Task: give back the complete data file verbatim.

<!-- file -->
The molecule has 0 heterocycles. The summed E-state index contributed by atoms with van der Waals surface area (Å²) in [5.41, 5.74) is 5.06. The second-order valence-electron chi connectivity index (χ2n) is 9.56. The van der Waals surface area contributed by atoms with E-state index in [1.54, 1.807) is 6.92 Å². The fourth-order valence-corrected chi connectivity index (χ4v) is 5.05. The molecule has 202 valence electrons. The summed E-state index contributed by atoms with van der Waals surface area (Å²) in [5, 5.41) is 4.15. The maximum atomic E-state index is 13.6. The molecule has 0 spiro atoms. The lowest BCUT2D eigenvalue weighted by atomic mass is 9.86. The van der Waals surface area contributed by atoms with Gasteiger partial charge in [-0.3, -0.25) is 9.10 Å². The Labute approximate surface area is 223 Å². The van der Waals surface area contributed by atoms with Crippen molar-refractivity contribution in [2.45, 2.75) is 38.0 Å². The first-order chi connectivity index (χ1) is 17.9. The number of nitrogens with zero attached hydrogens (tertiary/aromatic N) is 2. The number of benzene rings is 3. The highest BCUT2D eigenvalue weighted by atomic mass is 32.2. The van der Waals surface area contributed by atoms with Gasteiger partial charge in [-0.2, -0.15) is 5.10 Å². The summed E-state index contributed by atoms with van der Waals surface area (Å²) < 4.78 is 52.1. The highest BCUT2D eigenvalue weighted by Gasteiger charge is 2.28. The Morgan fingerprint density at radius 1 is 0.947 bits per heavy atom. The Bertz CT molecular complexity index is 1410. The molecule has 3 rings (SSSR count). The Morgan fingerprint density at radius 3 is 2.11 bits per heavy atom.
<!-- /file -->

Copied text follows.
The molecule has 0 heterocycles. The summed E-state index contributed by atoms with van der Waals surface area (Å²) in [5.41, 5.74) is 5.06. The second-order valence-electron chi connectivity index (χ2n) is 9.56. The van der Waals surface area contributed by atoms with E-state index in [1.54, 1.807) is 6.92 Å². The fourth-order valence-corrected chi connectivity index (χ4v) is 5.05. The molecule has 202 valence electrons. The summed E-state index contributed by atoms with van der Waals surface area (Å²) in [5, 5.41) is 4.15. The maximum atomic E-state index is 13.6. The molecule has 0 spiro atoms. The lowest BCUT2D eigenvalue weighted by atomic mass is 9.86. The van der Waals surface area contributed by atoms with Gasteiger partial charge in [-0.3, -0.25) is 9.10 Å². The Labute approximate surface area is 223 Å². The van der Waals surface area contributed by atoms with Crippen molar-refractivity contribution in [2.45, 2.75) is 38.0 Å². The first-order chi connectivity index (χ1) is 17.9. The number of nitrogens with zero attached hydrogens (tertiary/aromatic N) is 2. The number of benzene rings is 3. The highest BCUT2D eigenvalue weighted by atomic mass is 32.2. The van der Waals surface area contributed by atoms with Gasteiger partial charge in [-0.2, -0.15) is 5.10 Å². The summed E-state index contributed by atoms with van der Waals surface area (Å²) < 4.78 is 52.1. The highest BCUT2D eigenvalue weighted by Gasteiger charge is 2.28. The Morgan fingerprint density at radius 1 is 0.947 bits per heavy atom. The Bertz CT molecular complexity index is 1410. The molecule has 3 rings (SSSR count). The Morgan fingerprint density at radius 3 is 2.11 bits per heavy atom.